The humble over-the-counter drug aspirin hit the headlines this week, after the publication of a report led by a Cancer Research UK-funded scientist.
The researchers gathered together all the available evidence on cancer prevention, and concluded that there wasn’t enough evidence to make strong recommendations, particularly on aspirin dosage. But there was certainly a suggestion that taking aspirin in your forties could help prevent cancer later in life.
But how realistic is this? Should we all be popping aspirin as soon as we hit the big four-oh? Or do the risks outweigh the benefits?
We’ve previously written about aspirin’s apparent “wonder drug” powers, and discussed how it might work to prevent certain cancers. And as well as its role in preventing cancer, the benefits of aspirin in cutting the risk of heart disease and stroke are well known. The NHS Choices blog has a great (and comprehensive) analysis of this week’s report, which was published in the journal Lancet Oncology, but it’s worth highlighting a few key points.
Why is age important?
The review, led by Professor Jack Cuzick from the Cancer Research UK Centre for Epidemiology at Queen Mary, University of London, suggests that the best prevention strategy might be for people to take aspirin from their mid-forties for at least ten years.
This is because many cancers take years to grow – particularly in the case of bowel tumours – and often start while a person is in their late forties or early fifties. So taking aspirin at this crucial age could lower the risk of tumours developing, or hinder their growth.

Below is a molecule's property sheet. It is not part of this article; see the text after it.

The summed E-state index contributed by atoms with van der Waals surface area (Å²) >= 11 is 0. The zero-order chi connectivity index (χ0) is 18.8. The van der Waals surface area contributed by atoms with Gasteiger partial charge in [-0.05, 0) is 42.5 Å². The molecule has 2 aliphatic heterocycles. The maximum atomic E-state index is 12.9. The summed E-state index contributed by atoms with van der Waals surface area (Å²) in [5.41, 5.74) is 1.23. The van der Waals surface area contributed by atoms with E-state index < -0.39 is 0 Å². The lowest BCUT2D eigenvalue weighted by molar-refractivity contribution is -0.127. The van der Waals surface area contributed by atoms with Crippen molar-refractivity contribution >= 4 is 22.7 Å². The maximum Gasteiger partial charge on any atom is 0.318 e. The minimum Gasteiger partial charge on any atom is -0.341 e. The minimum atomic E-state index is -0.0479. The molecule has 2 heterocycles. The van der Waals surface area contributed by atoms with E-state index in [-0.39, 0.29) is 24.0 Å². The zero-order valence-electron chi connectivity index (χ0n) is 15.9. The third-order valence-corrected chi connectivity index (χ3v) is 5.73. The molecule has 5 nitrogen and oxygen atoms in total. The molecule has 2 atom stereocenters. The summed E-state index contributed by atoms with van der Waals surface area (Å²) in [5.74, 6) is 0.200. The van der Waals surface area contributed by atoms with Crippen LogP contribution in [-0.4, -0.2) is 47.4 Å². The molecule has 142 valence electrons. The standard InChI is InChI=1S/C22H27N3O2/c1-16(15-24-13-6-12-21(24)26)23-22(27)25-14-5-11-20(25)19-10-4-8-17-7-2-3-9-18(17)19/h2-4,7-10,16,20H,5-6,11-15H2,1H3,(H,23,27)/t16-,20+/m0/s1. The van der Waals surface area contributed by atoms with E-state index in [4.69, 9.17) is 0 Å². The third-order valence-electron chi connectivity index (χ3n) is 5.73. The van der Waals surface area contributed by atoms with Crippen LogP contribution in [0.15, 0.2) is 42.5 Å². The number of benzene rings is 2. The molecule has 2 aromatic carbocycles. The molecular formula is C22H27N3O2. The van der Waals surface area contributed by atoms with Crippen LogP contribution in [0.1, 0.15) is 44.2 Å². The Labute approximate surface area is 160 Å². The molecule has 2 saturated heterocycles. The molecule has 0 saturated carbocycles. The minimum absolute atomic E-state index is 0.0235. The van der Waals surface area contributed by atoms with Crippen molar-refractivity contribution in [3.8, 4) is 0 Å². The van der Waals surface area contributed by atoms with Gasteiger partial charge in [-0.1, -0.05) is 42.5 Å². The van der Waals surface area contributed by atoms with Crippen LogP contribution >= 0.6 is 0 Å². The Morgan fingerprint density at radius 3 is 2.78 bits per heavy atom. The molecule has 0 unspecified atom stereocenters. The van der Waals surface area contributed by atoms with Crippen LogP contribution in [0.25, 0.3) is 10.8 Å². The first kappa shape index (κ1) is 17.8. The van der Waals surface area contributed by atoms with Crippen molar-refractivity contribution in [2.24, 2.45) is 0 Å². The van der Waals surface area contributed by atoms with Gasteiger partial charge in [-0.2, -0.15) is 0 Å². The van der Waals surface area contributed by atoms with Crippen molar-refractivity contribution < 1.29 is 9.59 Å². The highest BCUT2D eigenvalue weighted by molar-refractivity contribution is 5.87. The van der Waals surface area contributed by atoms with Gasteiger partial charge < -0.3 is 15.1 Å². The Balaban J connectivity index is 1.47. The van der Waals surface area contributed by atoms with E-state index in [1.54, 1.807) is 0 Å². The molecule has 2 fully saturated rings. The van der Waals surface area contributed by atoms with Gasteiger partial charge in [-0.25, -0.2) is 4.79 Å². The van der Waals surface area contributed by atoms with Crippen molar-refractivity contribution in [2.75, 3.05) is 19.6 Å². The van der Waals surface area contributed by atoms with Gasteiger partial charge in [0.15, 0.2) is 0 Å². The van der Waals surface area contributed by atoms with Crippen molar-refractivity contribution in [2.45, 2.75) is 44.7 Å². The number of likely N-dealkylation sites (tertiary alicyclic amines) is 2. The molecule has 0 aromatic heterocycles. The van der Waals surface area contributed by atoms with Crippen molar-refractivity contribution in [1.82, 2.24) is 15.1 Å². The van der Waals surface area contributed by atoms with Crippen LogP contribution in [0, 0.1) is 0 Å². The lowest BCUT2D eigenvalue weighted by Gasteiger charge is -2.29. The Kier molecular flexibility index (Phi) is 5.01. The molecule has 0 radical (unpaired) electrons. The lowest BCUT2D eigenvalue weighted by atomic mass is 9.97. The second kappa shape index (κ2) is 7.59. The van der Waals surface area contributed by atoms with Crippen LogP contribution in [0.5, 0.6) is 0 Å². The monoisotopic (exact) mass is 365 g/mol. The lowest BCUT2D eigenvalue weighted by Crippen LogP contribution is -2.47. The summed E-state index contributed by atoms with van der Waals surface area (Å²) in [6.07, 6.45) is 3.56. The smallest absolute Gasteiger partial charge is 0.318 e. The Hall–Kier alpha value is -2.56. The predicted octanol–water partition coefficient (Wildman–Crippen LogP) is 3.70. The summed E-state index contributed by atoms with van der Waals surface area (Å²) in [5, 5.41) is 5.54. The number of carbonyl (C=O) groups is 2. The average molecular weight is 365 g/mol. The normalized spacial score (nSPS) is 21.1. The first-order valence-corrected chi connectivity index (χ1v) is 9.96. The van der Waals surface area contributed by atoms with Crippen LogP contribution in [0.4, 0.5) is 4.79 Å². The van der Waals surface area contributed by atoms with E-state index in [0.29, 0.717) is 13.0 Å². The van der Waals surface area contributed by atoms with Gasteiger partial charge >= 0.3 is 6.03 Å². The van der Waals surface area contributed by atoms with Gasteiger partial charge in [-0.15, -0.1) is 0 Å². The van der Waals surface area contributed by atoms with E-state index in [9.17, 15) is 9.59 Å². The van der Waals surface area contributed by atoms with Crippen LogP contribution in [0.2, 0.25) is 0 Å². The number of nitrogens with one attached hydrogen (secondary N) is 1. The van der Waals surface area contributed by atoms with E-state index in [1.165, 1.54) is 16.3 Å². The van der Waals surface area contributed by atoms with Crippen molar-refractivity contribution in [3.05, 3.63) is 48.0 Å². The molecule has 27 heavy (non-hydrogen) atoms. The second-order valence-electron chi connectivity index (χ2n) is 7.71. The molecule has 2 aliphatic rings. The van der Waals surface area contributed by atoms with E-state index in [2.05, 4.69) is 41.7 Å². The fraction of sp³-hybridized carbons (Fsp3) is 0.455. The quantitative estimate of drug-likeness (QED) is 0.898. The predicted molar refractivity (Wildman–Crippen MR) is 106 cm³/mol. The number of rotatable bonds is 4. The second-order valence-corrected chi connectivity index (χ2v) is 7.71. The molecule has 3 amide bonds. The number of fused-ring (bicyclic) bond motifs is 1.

Another important reason is that aspirin causes side effects, including stomach ulcers and bleeding on the stomach and gut. These side effects get more common with age, and are much more likely to affect people in their 60s, compared with people in their 40s.
What types of cancer can aspirin prevent?
There’s good evidence that aspirin can help to prevent breast and bowel cancer – two of the UK’s most common cancers. And there’s some evidence that it may have an impact on the risk of some other types of cancer, such as oesophageal cancer.
“So should I be taking aspirin?”
As with any medication – especially if it is taken over a long period of time – the risks and benefits of taking aspirin are something that should be discussed with a doctor.
Aspirin may seem like a harmless white tablet, but the side effects from long-term heavy usage can be significant, and need to be balanced against the potential benefits. And this is the key point of the Lancet Oncology report – we just don’t know what dose of aspirin will have the greatest cancer-prevention effect, balanced against the risk of side effects.
It’s likely that in the future, genetic studies will reveal who is most likely to benefit from taking aspirin for cancer prevention. This will help doctors to tailor prevention strategies more accurately to suit an individual person, rather than the educated guesswork (for example, based on family history) that we rely on today.
The study’s authors conclude that there simply isn’t enough evidence to make hard and fast recommendations about who should be taking aspirin, how much and for how long.
More research is needed, such as large-scale trials testing the benefits of aspirin at different ages. And more research also needs to be done into other drugs with similar effects, known as NSAIDs (non-steroidal anti-inflammatory drugs) that have fewer side effects than aspirin. But the publication of this report shows the scientific community is starting to look very seriously at whether aspirin could be used to prevent cancer in the future.
Watch a video of lead study author Professor Jack Cuzick explaining more about the report.
Cuzick, J., et al (2009). Aspirin and non-steroidal anti-inflammatory drugs for cancer prevention: an international consensus statement The Lancet Oncology, 10 (5), 501-507 DOI: 10.1016/S1470-2045(09)70035-X
- Older Comments
- Newer Comments